Nadiya Hussain: Racist school bullies flushed my head down the toilet

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BIRMINGHAM - AUGUST 30:  Nadiya Hussain cooking in the Big Kitchen at the BBC Good Food Show winter  2018 , held at the NEC Birmingham on November 30, 2018 in England.  (Photo by MelMedia/GC Images)
BIRMINGHAM - AUGUST 30: Nadiya Hussain cooking in the Big Kitchen at the BBC Good Food Show winter 2018 , held at the NEC Birmingham on November 30, 2018 in England. (Photo by MelMedia/GC Images)

Great British Bake Off winner Nadiya Hussain has revealed racist bullying lead to her first ever anxiety attack.

Hussain, who wowed GBBO judges and audiences alike with her culinary ability in 2015, has struggled with extreme anxiety since being a child, and revealed the harrowing experience which lead to her first attack on BBC’s Nadiya: Anxiety and Me.

Britain's Queen Elizabeth II cuts into a birthday cake baked by Nadiya Hussain, left, winner of the Great British Bake Off, during celebrations of her 90th birthday in Windsor, England, Thursday April 21, 2016. (John Stillwell/Pool via AP)
Britain's Queen Elizabeth II cuts into a birthday cake baked by Nadiya Hussain, left, winner of the Great British Bake Off, during celebrations of her 90th birthday in Windsor, England, Thursday April 21, 2016. (John Stillwell/Pool via AP)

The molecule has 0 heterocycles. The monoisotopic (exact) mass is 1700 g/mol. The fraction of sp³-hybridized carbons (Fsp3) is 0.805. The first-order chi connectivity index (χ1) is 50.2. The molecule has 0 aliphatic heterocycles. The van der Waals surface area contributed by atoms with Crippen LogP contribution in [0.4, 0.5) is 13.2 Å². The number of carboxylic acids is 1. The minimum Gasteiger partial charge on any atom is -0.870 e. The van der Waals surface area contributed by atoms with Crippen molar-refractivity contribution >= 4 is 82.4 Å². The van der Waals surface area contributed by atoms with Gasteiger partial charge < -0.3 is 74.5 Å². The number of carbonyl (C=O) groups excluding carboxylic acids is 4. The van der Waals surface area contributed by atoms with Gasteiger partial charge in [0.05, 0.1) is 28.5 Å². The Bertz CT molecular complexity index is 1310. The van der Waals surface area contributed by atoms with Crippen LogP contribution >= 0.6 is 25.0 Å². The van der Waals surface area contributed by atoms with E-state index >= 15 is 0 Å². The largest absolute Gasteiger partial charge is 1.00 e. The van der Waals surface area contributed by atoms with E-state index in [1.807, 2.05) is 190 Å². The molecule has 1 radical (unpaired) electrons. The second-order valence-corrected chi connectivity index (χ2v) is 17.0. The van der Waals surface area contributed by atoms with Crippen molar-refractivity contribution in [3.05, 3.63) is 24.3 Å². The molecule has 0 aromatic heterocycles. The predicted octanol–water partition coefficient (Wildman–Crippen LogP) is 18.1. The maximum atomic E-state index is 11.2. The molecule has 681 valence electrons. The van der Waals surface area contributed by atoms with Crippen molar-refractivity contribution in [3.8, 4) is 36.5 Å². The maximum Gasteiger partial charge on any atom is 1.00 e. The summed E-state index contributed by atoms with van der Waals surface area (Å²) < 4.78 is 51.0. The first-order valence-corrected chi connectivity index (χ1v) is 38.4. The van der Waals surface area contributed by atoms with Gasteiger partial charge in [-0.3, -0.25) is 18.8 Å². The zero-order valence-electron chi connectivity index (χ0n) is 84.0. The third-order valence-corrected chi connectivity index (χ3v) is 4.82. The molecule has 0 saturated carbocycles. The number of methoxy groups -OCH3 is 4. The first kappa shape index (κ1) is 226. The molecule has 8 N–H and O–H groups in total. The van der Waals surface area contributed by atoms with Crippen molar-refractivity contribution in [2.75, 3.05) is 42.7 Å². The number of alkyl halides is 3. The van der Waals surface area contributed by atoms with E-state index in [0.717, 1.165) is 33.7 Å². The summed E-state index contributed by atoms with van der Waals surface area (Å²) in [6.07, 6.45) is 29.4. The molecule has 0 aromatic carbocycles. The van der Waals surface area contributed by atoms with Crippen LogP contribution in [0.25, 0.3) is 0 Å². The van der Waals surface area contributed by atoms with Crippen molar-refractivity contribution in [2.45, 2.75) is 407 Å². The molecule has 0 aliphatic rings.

The programme, screened last night (15 May), was made for Mental Health Awareness Week and explains how the chef’s battle with anxiety, which she calls her ‘monster’, has roots in childhood bullying and serious family illnesses.

Read more: Nadiya Hussain: I had panic attacks throughout Bake Off

Reminiscing about memories from her childhood in Luton, where she was born, the 34-year-old detailed how classmates bullied and racially abused her. She said: “They would wait in corners and pull chunks of my hair out until it was bleeding.

“They slammed my fingers in doors until all of my nails fell out because they were black and blue, and on the last day at school they flushed my head down the toilet - I still have that memory of the water going up my nose and feeling like if they don't pull me up now I am going to drown with my head in this toilet.”

After this ordeal, she hid in the toilets and had her first panic attack.

"If I could erase my memory, then I would take that one memory out of my head, because that memory is always there," she said.

“It’s often an overwhelming feeling I can't control, a monster that stops me functioning.

"Having anxiety is probably one of the most lonely, most isolating things to have because you are your own worst enemy and you live inside your head.”

Read more: Nadiya Hussain attacks critics who say she jumped on ‘mental health bandwagon’

Hussain took to social media to thank viewers for their supports after the programme aired. She tweeted: “Thank you for all of the support on here tonight. I watched cautiously and felt nervous throughout but I really hope that now we're talking about it, we keep talking!

“It was difficult to make but worth every tear and sleepless night! We are in it together.”

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